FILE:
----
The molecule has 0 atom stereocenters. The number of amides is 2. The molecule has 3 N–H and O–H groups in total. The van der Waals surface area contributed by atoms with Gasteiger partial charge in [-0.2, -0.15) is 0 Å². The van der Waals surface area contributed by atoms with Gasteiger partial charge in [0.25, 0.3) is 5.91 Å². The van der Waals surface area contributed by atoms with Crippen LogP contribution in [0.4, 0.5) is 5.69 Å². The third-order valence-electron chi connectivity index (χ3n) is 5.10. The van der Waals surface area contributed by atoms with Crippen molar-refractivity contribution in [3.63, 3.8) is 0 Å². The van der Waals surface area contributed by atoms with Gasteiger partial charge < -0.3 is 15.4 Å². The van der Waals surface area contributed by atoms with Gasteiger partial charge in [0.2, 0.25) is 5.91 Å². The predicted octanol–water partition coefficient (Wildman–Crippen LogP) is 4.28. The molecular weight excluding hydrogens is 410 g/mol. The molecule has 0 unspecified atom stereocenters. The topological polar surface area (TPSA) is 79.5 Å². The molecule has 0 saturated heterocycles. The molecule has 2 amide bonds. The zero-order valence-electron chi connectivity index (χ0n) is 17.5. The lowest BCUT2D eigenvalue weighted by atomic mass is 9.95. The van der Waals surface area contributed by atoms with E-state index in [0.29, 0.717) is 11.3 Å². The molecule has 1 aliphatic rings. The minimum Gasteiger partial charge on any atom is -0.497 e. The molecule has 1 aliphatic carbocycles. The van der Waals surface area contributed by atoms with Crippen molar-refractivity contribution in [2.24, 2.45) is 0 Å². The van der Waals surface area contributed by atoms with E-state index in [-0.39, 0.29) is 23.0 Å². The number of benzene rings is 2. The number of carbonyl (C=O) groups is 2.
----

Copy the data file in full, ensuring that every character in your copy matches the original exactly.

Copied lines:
The molecule has 0 atom stereocenters. The number of amides is 2. The molecule has 3 N–H and O–H groups in total. The van der Waals surface area contributed by atoms with Gasteiger partial charge in [-0.2, -0.15) is 0 Å². The van der Waals surface area contributed by atoms with Gasteiger partial charge in [0.25, 0.3) is 5.91 Å². The van der Waals surface area contributed by atoms with Crippen LogP contribution in [0.4, 0.5) is 5.69 Å². The third-order valence-electron chi connectivity index (χ3n) is 5.10. The van der Waals surface area contributed by atoms with Crippen molar-refractivity contribution in [3.63, 3.8) is 0 Å². The van der Waals surface area contributed by atoms with Gasteiger partial charge < -0.3 is 15.4 Å². The van der Waals surface area contributed by atoms with Gasteiger partial charge in [0.2, 0.25) is 5.91 Å². The predicted octanol–water partition coefficient (Wildman–Crippen LogP) is 4.28. The molecular weight excluding hydrogens is 410 g/mol. The molecule has 0 unspecified atom stereocenters. The topological polar surface area (TPSA) is 79.5 Å². The molecule has 0 saturated heterocycles. The molecule has 2 amide bonds. The zero-order valence-electron chi connectivity index (χ0n) is 17.5. The lowest BCUT2D eigenvalue weighted by atomic mass is 9.95. The van der Waals surface area contributed by atoms with E-state index in [0.29, 0.717) is 11.3 Å². The molecule has 1 aliphatic rings. The minimum Gasteiger partial charge on any atom is -0.497 e. The molecule has 1 aliphatic carbocycles. The van der Waals surface area contributed by atoms with Crippen molar-refractivity contribution in [2.24, 2.45) is 0 Å². The van der Waals surface area contributed by atoms with E-state index in [-0.39, 0.29) is 23.0 Å². The number of benzene rings is 2. The number of carbonyl (C=O) groups is 2.